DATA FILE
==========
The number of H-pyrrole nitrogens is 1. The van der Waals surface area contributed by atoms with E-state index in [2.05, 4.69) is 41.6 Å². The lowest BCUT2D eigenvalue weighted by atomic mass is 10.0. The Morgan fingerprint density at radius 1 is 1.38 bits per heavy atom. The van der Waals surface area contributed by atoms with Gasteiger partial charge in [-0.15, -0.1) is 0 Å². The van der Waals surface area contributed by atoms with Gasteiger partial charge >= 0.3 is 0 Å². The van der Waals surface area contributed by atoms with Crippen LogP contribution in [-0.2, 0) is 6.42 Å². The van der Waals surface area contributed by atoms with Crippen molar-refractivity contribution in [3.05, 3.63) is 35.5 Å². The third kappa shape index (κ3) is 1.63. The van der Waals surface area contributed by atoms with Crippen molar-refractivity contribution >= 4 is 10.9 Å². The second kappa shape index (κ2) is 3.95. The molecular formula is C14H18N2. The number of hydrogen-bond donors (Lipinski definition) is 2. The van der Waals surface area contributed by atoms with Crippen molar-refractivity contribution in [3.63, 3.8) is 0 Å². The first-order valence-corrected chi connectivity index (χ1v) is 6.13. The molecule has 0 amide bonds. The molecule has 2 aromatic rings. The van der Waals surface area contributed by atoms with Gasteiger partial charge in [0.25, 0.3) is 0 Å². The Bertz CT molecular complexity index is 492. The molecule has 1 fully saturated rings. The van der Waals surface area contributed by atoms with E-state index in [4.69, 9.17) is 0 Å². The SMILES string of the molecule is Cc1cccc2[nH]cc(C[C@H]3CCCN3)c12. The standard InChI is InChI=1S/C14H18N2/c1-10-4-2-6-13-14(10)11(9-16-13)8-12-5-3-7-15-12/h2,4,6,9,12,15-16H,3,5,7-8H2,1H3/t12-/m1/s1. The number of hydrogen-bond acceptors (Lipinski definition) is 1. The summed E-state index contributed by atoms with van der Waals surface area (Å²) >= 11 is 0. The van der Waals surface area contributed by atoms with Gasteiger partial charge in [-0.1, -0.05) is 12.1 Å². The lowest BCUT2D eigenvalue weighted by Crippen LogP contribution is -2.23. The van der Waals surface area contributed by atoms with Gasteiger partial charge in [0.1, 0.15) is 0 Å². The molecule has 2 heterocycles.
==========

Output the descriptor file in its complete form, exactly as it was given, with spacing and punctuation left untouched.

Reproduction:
The number of H-pyrrole nitrogens is 1. The van der Waals surface area contributed by atoms with E-state index in [2.05, 4.69) is 41.6 Å². The lowest BCUT2D eigenvalue weighted by atomic mass is 10.0. The Morgan fingerprint density at radius 1 is 1.38 bits per heavy atom. The van der Waals surface area contributed by atoms with Gasteiger partial charge in [-0.15, -0.1) is 0 Å². The van der Waals surface area contributed by atoms with Gasteiger partial charge >= 0.3 is 0 Å². The van der Waals surface area contributed by atoms with Crippen LogP contribution in [-0.2, 0) is 6.42 Å². The van der Waals surface area contributed by atoms with Crippen molar-refractivity contribution in [3.05, 3.63) is 35.5 Å². The third kappa shape index (κ3) is 1.63. The van der Waals surface area contributed by atoms with Crippen molar-refractivity contribution >= 4 is 10.9 Å². The second kappa shape index (κ2) is 3.95. The molecular formula is C14H18N2. The number of hydrogen-bond donors (Lipinski definition) is 2. The van der Waals surface area contributed by atoms with Crippen molar-refractivity contribution in [3.63, 3.8) is 0 Å². The first-order valence-corrected chi connectivity index (χ1v) is 6.13. The molecule has 0 amide bonds. The molecule has 2 aromatic rings. The van der Waals surface area contributed by atoms with Gasteiger partial charge in [0.25, 0.3) is 0 Å². The Bertz CT molecular complexity index is 492. The molecule has 1 fully saturated rings. The van der Waals surface area contributed by atoms with E-state index in [4.69, 9.17) is 0 Å². The SMILES string of the molecule is Cc1cccc2[nH]cc(C[C@H]3CCCN3)c12. The standard InChI is InChI=1S/C14H18N2/c1-10-4-2-6-13-14(10)11(9-16-13)8-12-5-3-7-15-12/h2,4,6,9,12,15-16H,3,5,7-8H2,1H3/t12-/m1/s1. The number of hydrogen-bond acceptors (Lipinski definition) is 1. The summed E-state index contributed by atoms with van der Waals surface area (Å²) >= 11 is 0. The van der Waals surface area contributed by atoms with Gasteiger partial charge in [-0.1, -0.05) is 12.1 Å². The lowest BCUT2D eigenvalue weighted by Crippen LogP contribution is -2.23. The van der Waals surface area contributed by atoms with Gasteiger partial charge in [0.1, 0.15) is 0 Å². The molecule has 2 heterocycles.